I’m writing this late at night, or early in the morning, depending on your perspective.
A year ago today, I couldn’t sleep either. It’s like I knew what would happen.
The phone rang, the sound muffled from my dad’s room across the hall. I could hear him answer it, but not hear his words.
Still, I knew.
Daddy came to my room a few minutes later and gave me the news. My mother’s soul had departed this earth.
We held each other and sobbed. Even though we’d known her death was coming, the news still hurt more than any of us could have imagined.
I called Dan and left him a voicemail. I knew he would drive back to Greenwood as soon as he woke up.
Daddy and I drove to the hospice center, where Harry and Celia had stayed the night with Mom. Jeremy had already said his final good-byes to Mom.
Mom still looked like Mom, but it wasn’t really her. My mother was gone.
And now, she’s been gone for a year.
Since then, Harry and Celia have celebrated their first wedding anniversary. Dan and I went to Disney World. Our family celebrated my parents’ wedding anniversary and my mother’s birthday without her. Dan and I traveled to Texas. Jeremy moved to Vietnam.
In February, Jeremy was the first to celebrate his birthday without Mom. Last month, Harry, Daddy, and I all celebrated our birthdays without her.
We’ve been through the first Halloween, the first Thanksgiving, the first Christmas, the first Valentine’s Day, and the first Easter without Mom.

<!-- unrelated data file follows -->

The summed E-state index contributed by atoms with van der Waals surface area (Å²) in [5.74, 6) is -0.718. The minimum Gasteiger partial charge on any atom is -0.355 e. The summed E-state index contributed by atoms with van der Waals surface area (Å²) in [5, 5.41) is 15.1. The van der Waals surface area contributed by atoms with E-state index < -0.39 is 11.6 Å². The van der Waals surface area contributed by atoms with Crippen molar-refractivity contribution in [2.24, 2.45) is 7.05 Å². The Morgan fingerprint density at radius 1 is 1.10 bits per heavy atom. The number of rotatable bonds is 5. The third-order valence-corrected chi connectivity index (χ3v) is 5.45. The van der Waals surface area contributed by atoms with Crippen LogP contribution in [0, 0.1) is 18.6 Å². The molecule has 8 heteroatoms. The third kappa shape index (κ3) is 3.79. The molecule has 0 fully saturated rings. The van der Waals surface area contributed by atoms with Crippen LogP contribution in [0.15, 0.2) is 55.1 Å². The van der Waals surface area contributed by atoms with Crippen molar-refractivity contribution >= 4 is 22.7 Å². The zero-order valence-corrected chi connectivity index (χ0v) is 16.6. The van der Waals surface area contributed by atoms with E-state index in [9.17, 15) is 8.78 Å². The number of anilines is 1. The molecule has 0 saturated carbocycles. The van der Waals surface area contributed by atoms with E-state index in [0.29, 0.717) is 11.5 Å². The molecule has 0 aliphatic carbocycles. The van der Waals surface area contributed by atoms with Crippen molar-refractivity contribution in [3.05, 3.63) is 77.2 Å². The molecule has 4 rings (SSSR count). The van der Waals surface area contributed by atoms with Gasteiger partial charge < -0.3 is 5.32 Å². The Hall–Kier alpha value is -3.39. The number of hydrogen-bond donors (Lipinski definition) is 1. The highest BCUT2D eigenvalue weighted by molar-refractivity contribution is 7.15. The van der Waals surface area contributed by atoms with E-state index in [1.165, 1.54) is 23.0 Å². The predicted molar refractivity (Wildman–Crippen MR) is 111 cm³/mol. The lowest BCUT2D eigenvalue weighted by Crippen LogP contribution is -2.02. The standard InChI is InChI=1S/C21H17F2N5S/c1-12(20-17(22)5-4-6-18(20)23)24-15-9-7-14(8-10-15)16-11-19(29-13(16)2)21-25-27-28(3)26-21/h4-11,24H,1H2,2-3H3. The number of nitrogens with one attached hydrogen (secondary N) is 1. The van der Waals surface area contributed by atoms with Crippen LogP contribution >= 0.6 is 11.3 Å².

And now it’s time to start counting the second special occasions without her.
It’s been a really hard year. Even when I’m happy, I’m sad. Every moment of joy is tinged with sadness because I can’t share it with my mom.
It’s a new year. The second year without my mom.
The year when I share more about my mom with the world.
She self-published a book of prayers in February 2000, Muddling Through… Prayers and Reflections for a Woman’s Journey.
The forward of her book reads:
I see waves, lapping at the bottom of a cross. It is the tide, coming and going out, each small cycle bringing the sea closer to the rough-hewn wood. There is no hurry, no rush, no fear, just the calm rhythm of the water advancing and retreating, advancing and retreating.
The water finally touches the cross. The sky lightens into gloriousness. I realize you’ve shown me my life; coming closer to the cross, then falling back, closer, then away, but each time advancing, until the day I truly touch the cross. You have shown me that my life is muddling through…… to the light.
She accepted death so calmly last summer, with such surprising peace in her heart. But she had known for years that our time on earth is just temporary, just a brief moment in the life everlasting. Her book indicates a great comfort in her belief in the afterlife.
Her book of prayers is divided into nine chapters.
- Thanksgiving and Adoration
- Confession and Repentance
- A Closer Walk
- Weariness and Rebellion
The prayers of Crisis and of Weariness and Rebellion resonate with me now. I feel what my mother once felt, more than 15 years ago.
I still feel too low to take comfort in the life everlasting, but I do find peace in my mother’s faith. My mother went through so much in her 60 short years, including a crisis of faith. At times I feel separated from God, even though I know She is with me. But I believe in my mother, who fervently relied on God, even when she couldn’t feel God’s presence. I endeavor to do the same.
I’m still sad, and that’s okay. None of us will ever be the same again. That’s okay too.
We’re still learning to live our lives without Mom. And honestly, I’ll spend the rest of my life missing her.
A year of grief has taught me that grief never really goes away; it just becomes easier to manage.
And that really is okay.